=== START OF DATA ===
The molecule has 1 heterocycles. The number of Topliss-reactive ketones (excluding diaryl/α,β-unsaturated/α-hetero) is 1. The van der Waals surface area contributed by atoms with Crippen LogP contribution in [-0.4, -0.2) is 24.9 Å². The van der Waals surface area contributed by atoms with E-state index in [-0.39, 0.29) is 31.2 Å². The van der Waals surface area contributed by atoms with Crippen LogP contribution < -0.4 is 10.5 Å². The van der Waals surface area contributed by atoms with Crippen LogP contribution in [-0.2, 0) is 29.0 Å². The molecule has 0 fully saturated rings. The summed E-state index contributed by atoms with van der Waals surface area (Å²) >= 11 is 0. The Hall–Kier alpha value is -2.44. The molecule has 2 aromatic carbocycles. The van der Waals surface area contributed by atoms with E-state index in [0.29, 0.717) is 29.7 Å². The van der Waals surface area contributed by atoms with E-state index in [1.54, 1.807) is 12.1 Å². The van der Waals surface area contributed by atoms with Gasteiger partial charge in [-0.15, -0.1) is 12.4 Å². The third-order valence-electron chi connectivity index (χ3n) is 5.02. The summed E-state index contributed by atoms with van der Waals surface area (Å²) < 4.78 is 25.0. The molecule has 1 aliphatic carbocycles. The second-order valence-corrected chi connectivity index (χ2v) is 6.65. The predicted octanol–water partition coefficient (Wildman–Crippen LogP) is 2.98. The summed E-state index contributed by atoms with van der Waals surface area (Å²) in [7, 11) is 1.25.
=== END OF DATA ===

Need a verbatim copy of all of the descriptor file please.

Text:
The molecule has 1 heterocycles. The number of Topliss-reactive ketones (excluding diaryl/α,β-unsaturated/α-hetero) is 1. The van der Waals surface area contributed by atoms with Crippen LogP contribution in [-0.4, -0.2) is 24.9 Å². The van der Waals surface area contributed by atoms with E-state index in [-0.39, 0.29) is 31.2 Å². The van der Waals surface area contributed by atoms with Crippen LogP contribution < -0.4 is 10.5 Å². The van der Waals surface area contributed by atoms with Crippen LogP contribution in [-0.2, 0) is 29.0 Å². The molecule has 0 fully saturated rings. The summed E-state index contributed by atoms with van der Waals surface area (Å²) >= 11 is 0. The Hall–Kier alpha value is -2.44. The molecule has 2 aromatic carbocycles. The van der Waals surface area contributed by atoms with E-state index in [0.29, 0.717) is 29.7 Å². The van der Waals surface area contributed by atoms with E-state index in [1.54, 1.807) is 12.1 Å². The van der Waals surface area contributed by atoms with Gasteiger partial charge in [-0.15, -0.1) is 12.4 Å². The third-order valence-electron chi connectivity index (χ3n) is 5.02. The summed E-state index contributed by atoms with van der Waals surface area (Å²) < 4.78 is 25.0. The molecule has 1 aliphatic carbocycles. The second-order valence-corrected chi connectivity index (χ2v) is 6.65. The predicted octanol–water partition coefficient (Wildman–Crippen LogP) is 2.98. The summed E-state index contributed by atoms with van der Waals surface area (Å²) in [7, 11) is 1.25.